White, along with her father Mark, who is the President of Hellwig, truly follow along in the family’s enduring philosophy when it comes to Hellwig Products. “My great grandfather saw there was a problem in the industry,” she said, “we want to offer solutions that don’t exist in the market.” Frame FX continues that trend for Hellwig Products.
Wheeler has been with Hellwig for about ten years now as an engineer, and he is very well familiar with their products. He is always available to assist customers, and offer solutions for specific handling needs for custom applications.
There was a need for torsional stiffness in the frame, and that’s why we developed Frame FX. -David Wheeler
“We saw that the early Chevelle had a need,” Wheeler said, “there was nothing in the market for the early A-body. There was a need for torsional stiffness in the frame, and that’s why we developed Frame FX.”
Wheeler felt that the best way to stiffen the chassis was to make it as big as possible. For this expansion into the Pro-Touring market, adding to their full line of front and rear sway bars, it truly brings them deeper into the cone zone.
It looks like they’re not slowing down; with more vehicles on the drawing board and the A-body covered, Hellwig might one day send Wheeler out with his own Chevelle to see how well he can compete.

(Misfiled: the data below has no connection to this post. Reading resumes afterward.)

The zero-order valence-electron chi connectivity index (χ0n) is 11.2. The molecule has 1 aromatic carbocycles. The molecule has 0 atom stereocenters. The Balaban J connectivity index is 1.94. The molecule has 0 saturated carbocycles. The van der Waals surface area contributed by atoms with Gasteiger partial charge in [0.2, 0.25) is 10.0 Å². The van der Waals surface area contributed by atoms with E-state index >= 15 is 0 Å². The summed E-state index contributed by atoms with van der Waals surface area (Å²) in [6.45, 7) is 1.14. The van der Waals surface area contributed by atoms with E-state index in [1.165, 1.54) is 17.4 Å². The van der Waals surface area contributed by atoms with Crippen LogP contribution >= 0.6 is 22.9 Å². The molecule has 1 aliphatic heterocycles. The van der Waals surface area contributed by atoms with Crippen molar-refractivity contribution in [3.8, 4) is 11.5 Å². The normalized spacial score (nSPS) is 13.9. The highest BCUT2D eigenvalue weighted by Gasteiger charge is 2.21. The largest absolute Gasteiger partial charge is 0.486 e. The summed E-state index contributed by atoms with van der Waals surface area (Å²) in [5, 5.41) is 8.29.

The rolling display will be used at trade shows for now, but eventually the 1968 Chevelle will be lowered back onto the frame and hitting the autocross.
For now, though, Wheeler’s chassis, complete with performance products from several companies, is a rolling showpiece that makes its way to SEMA and other industry shows where they can show off Frame FX. He’s anxious to get his Chevelle back on the road, but is equally as anxious to expand the line and help get some of the other unsung heroes out of the driveway and onto the autocross course.
There’s no guesswork involved, these kits are designed by taking a chassis from a complete car and developing the Frame FX kit.
There’s a big challenge ahead and Hellwig is expanding to help facilitate production. Wheeler showed us their new equipment, a CNC laser cutter, that helps cut production time on many of the components that were previously cut by hand. We’ve been running a set of Hellwig sway bars on our own musclecars and can say, without a doubt, Hellwig helps to keep things in control.
To find out more about Hellwig Motorsports’ products for your classic musclecar, be sure to visit the Hellwig Motorsports website. If you’re interested in what they might have coming down the pipeline for you car, be sure to contact them. For general questions or for any of your own swaybar applications, Hellwig offers solutions to address your handling needs.
New equipment in the shop will help production times with laser precision for Frame FX kits.